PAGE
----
The Basis of (True) Jewish Unity

Rabbi Reuven Mann

This week’s Parsha, Terumah, describes the great project of constructing the national Sanctuary, the Mishkan. It begins by listing the various materials for which donations would be welcome. It was preferred that people voluntarily donate than that they be compelled by taxation.

In fact, this approach seems to concur with modern fundraising techniques. The idea is to arouse the potential donor to become personally connected to the great work the “charity” is doing so that he will adopt it as a personal cause and remain committed to it.

The essential function of the Temple was the bringing of Korbanot (Sacrifices). The primary objective of the offerings was to obtain atonement for sins, of the individual and the community. The special service of Yom Kippur which could only be performed by the Kohen Gadol (Chief Priest) effectuated forgiveness for the entire Congregation of Israel.

Thus, we see that Judaism does not expect man to be perfect and never transgress. To the contrary, it is aware of the “sinful” nature of man and takes steps to accommodate it. Our religion is unique in its firm belief that man can acknowledge his sins and overcome them. Judaism believes in the perfectibility of man and the human race. We do believe in and look forward to the Messianic era in which, “Nation will not lift up sword to nation, neither will they learn war anymore because the world will be filled with the knowledge of G-d as waters cover the sea” (Isaiah 2:4, 11:9).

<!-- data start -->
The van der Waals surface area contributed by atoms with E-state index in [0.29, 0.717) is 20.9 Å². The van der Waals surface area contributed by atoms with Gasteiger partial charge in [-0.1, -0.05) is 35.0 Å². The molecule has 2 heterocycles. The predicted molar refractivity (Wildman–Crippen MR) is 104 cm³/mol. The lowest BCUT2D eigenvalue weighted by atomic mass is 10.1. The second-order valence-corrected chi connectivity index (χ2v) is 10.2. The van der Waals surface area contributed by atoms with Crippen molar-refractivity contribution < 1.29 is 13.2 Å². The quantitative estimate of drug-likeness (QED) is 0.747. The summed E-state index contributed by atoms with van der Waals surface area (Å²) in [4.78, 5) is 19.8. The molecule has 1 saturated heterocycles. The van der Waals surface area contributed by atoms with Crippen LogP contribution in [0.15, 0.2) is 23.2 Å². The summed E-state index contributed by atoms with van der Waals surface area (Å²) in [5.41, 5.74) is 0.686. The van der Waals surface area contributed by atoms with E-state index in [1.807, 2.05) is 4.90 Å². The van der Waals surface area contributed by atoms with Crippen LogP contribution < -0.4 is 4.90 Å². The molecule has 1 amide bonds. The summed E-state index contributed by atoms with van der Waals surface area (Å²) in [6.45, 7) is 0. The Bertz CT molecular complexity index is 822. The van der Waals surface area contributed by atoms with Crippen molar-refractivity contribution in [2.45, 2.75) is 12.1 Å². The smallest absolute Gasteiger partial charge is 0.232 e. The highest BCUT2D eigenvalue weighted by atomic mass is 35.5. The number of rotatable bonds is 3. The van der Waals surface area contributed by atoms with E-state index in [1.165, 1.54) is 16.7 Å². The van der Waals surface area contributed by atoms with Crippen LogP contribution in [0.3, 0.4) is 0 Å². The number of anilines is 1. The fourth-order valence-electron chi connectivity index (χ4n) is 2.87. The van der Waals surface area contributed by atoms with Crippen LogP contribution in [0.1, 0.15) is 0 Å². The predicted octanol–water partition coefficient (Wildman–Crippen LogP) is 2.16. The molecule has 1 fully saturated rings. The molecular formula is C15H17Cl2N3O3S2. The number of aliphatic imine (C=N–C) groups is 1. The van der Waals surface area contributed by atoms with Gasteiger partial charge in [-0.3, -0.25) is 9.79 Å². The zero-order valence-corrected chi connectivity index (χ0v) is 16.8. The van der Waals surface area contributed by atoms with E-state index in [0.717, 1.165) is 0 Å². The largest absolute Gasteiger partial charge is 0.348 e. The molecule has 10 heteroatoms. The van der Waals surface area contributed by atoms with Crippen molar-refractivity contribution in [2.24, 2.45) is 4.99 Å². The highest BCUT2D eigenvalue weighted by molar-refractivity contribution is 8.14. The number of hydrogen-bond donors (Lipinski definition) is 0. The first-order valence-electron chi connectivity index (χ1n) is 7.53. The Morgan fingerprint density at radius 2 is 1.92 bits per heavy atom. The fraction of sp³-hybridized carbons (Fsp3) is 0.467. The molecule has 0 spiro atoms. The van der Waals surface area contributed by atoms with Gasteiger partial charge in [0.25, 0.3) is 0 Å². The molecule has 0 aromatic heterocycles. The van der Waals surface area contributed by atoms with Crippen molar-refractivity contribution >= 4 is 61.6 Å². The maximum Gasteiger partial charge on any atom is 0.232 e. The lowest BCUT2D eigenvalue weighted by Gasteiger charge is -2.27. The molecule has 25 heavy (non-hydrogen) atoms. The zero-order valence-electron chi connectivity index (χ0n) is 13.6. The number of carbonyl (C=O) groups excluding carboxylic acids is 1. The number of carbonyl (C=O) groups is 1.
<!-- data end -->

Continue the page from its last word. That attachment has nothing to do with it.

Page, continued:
In addition to providing a means for atonement, the Temple provides another vital benefit. Nachmanides (Ramban) explains that the Temple constitutes a reminder of the great Revelation which took place on Mt. Sinai: “The secret of the Tabernacle is that the Glory which abode upon Mt. Sinai, openly, should abide upon it in a concealed manner. For just as it is said there, ‘And the Glory of the Eternal abode upon Mt. Sinai’, and it is further written, ‘Behold, the Eternal our G-d hath shown us His glory and greatness’, so it is written of the Tabernacle, ‘And the glory of the Eternal filled the Tabernacle’.” Thus, Israel always had with them in the Tabernacle the Glory which appeared to them on Mt. Sinai” (Ramban, Introduction to Parshat Teruma).

We can now understand why the construction of the Mishkan was an immediate necessity and couldn’t be delayed until the Jews had conquered and settled the land of Canaan. It has to do with the very definition of Jewishness. What makes us Jewish is our belief in Hashem and in Maamad Har Sinai (Revelation on Mt. Sinai). This is not a superficial or perfunctory acknowledgment. This belief must permeate our very beings and become part of our basic self-awareness and consciousness. We must constantly remember that we stood upon Mt. Sinai and heard the Voice of G-d speaking to us, His chosen People.